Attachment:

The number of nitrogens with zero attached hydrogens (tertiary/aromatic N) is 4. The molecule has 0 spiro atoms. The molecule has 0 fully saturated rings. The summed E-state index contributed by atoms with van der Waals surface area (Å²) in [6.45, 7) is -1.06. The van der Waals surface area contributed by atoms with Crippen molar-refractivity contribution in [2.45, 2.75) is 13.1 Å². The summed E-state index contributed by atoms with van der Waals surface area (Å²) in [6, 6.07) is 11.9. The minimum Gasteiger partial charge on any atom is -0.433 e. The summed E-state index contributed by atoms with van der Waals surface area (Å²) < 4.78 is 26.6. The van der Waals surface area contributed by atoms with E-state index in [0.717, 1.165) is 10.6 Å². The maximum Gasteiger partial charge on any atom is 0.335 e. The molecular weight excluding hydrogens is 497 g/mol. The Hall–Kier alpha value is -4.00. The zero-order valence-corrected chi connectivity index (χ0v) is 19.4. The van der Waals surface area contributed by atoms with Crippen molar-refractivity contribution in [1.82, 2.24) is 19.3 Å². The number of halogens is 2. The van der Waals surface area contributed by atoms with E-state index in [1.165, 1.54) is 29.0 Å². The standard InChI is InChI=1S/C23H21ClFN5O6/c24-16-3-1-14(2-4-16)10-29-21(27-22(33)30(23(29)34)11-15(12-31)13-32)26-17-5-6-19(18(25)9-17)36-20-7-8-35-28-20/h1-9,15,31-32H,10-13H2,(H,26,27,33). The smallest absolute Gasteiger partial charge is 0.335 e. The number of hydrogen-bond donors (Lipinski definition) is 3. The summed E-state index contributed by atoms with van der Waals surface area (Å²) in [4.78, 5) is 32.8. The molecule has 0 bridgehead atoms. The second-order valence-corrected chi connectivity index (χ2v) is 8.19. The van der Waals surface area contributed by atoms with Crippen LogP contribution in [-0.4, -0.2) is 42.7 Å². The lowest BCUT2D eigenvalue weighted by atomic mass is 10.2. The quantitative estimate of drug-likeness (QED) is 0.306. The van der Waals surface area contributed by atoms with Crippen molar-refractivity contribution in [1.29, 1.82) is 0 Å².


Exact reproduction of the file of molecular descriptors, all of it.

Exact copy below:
The number of nitrogens with zero attached hydrogens (tertiary/aromatic N) is 4. The molecule has 0 spiro atoms. The molecule has 0 fully saturated rings. The summed E-state index contributed by atoms with van der Waals surface area (Å²) in [6.45, 7) is -1.06. The van der Waals surface area contributed by atoms with Crippen molar-refractivity contribution in [2.45, 2.75) is 13.1 Å². The summed E-state index contributed by atoms with van der Waals surface area (Å²) in [6, 6.07) is 11.9. The minimum Gasteiger partial charge on any atom is -0.433 e. The summed E-state index contributed by atoms with van der Waals surface area (Å²) < 4.78 is 26.6. The van der Waals surface area contributed by atoms with E-state index in [0.717, 1.165) is 10.6 Å². The maximum Gasteiger partial charge on any atom is 0.335 e. The molecular weight excluding hydrogens is 497 g/mol. The Hall–Kier alpha value is -4.00. The zero-order valence-corrected chi connectivity index (χ0v) is 19.4. The van der Waals surface area contributed by atoms with Crippen molar-refractivity contribution in [1.82, 2.24) is 19.3 Å². The number of halogens is 2. The van der Waals surface area contributed by atoms with E-state index in [1.165, 1.54) is 29.0 Å². The standard InChI is InChI=1S/C23H21ClFN5O6/c24-16-3-1-14(2-4-16)10-29-21(27-22(33)30(23(29)34)11-15(12-31)13-32)26-17-5-6-19(18(25)9-17)36-20-7-8-35-28-20/h1-9,15,31-32H,10-13H2,(H,26,27,33). The smallest absolute Gasteiger partial charge is 0.335 e. The number of hydrogen-bond donors (Lipinski definition) is 3. The summed E-state index contributed by atoms with van der Waals surface area (Å²) in [4.78, 5) is 32.8. The molecule has 0 bridgehead atoms. The second-order valence-corrected chi connectivity index (χ2v) is 8.19. The van der Waals surface area contributed by atoms with Crippen LogP contribution in [-0.4, -0.2) is 42.7 Å². The lowest BCUT2D eigenvalue weighted by atomic mass is 10.2. The quantitative estimate of drug-likeness (QED) is 0.306. The van der Waals surface area contributed by atoms with Crippen molar-refractivity contribution in [1.29, 1.82) is 0 Å².